The Industrial Sublime

At certain distances, it is delightful

I think about the landscape of Cleveland—of my Cleveland, of the Cleveland in my imagination, of my drives from the east to west side on Kinsman, of my walks along the Cuyahoga river trail—incessantly. I long to stare at it. I am astonished by it. I ruminate on it. I am continually frustrated by my inability to articulate what it means, or how it makes me feel.

According to the conventional wisdom about ruin porn, one thing I should definitely not do is aestheticize it. But I am unable accept this conventional wisdom. The aesthetics are too compelling.

We need a new language to talk about this landscape of Cleveland. For example:

“We don't always have to associate ruination with failure and neglect…Where the process of physical decay is going on, and nature is moving in, we can try to see this in a positive light and ask ourselves what we can learn from those changes."

  “These beauteous forms…. 
To them I may have owed another gift, 
Of aspect more sublime; that blessed mood, 
In which the burthen of the mystery, 
In which the heavy and the weary weight 
Of all this unintelligible world, 
Is lightened

To see it crumbling there, an inch a year; its walls and arches overgrown with green; its corridors open to the day; the long grass growing in its porches; young trees of yesterday, springing up on its ragged parapets, and bearing fruit: chance produce of the seeds dropped there by the birds who build their nests within its chink and crannies; to see its Pit of Fight filled up with earth ... is the most impressive, the most stately, the most solemn, grand, majestic, mournful sight conceivable.

I linger on Edmund Burke’s discussion of the sublime:

The passion caused by the great and sublime in nature, when those causes operate most powerfully, is astonishment; and astonishment is that state of the soul, in which all its motions are suspended, with some degree of horror.  In this case the mind is so entirely filled with its object, that it cannot entertain any other, nor by consequence reason on that object which employs it. Hence arises the great power of the sublime, that, far from being produced by them, it anticipates our reasonings, and hurries us on by an irresistible force. 

When danger or pain press too nearly, they are incapable of giving any delight, and are simply terrible; but at certain distances, and with certain modifications, they may be, and they are, delightful, as we every day experience. 

But if the sublime is built on terror, or some passion like it, which has pain for its object, it is previously proper to inquire how any species of delight can be derived from a cause so apparently contrary to it. I say delight, because, as I have often remarked, it is very evidently different in its cause, and in its own nature, from actual and positive pleasure.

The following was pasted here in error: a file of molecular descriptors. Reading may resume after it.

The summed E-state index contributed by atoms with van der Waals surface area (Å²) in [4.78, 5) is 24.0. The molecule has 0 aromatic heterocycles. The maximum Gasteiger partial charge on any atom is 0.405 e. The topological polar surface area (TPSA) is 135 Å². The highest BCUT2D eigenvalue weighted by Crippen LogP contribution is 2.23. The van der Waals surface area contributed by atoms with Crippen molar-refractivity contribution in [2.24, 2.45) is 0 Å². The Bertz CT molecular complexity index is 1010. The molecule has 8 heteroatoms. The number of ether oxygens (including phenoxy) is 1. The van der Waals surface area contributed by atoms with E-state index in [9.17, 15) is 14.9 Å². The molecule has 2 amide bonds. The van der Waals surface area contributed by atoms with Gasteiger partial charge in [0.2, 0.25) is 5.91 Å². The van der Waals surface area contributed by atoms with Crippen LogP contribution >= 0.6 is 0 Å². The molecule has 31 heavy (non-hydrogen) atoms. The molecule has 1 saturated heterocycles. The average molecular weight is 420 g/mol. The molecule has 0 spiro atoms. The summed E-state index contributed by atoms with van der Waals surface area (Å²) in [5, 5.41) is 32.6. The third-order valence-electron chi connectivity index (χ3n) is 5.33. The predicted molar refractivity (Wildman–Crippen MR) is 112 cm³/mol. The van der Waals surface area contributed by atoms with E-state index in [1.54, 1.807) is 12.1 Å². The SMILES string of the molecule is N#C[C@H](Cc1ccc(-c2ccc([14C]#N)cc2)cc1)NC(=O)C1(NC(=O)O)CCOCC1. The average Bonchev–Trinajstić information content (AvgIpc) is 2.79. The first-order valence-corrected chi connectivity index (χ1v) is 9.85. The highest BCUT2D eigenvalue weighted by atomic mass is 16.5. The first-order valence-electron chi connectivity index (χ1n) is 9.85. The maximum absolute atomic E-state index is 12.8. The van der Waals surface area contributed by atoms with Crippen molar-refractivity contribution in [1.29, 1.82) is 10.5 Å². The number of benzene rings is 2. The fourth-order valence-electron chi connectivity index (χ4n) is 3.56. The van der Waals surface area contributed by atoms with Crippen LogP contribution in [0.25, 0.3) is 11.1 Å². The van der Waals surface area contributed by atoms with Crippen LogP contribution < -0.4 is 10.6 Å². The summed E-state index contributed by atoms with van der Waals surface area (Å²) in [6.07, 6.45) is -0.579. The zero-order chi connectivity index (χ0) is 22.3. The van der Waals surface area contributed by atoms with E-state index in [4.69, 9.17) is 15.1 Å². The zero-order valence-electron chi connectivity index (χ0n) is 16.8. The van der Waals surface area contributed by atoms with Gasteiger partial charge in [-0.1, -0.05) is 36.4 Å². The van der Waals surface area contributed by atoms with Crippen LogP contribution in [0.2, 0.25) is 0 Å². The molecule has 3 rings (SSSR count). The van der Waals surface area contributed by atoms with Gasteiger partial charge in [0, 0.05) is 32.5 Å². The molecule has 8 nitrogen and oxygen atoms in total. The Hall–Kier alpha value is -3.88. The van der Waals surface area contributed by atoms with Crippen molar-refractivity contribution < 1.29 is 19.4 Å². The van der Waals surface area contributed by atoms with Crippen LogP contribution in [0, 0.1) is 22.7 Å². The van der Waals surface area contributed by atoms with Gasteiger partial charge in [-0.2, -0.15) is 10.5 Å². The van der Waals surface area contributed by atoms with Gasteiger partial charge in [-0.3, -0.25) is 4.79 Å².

“Beautiful” might be a fine term to apply to this area of Cleveland. The history is smoothed out, the weeds pulled, and a marker is the sanitized synecdoche that does not compel, or astonish, or surprise.

‘Beautiful’ is not a de facto positive terms. It is, perhaps as, if not more, problematic as ‘ruin porn’. As Sontag puts it:

That beauty applied to some things and not to others, that it was a principle of discrimination, was once its strength and its appeal. Beauty belonged to the family of notions that establish rank, and accorded well with a social order unapologetic about station, class, hierarchy, and the right to exclude. 

What had been a virtue of the concept became its liability. Beauty, which once seemed vulnerable because it was too general, loose, porous, was revealed as — on the contrary — excluding too much. Discrimination, once a positive faculty (meaning refined judgment, high standards, fastidiousness), turned negative: it meant prejudice, bigotry, blindness to the virtues of what was not identical with oneself. 

The strongest, most successful move against beauty was in the arts: beauty — and the caring about beauty — was restrictive; as the current idiom has it, elitist. Our appreciations, it was felt, could be so much more inclusive if we said that something, instead of being beautiful, was “interesting.”

You may be thinking: what does this discussion of the beautiful and sublime have to do with the non-profit industrial complex, with property taxes, or funding for artists, or the news desert, or other topics I have broached in these Cleveland Chronicles? The connection begins to become clear once you take this view of the city:

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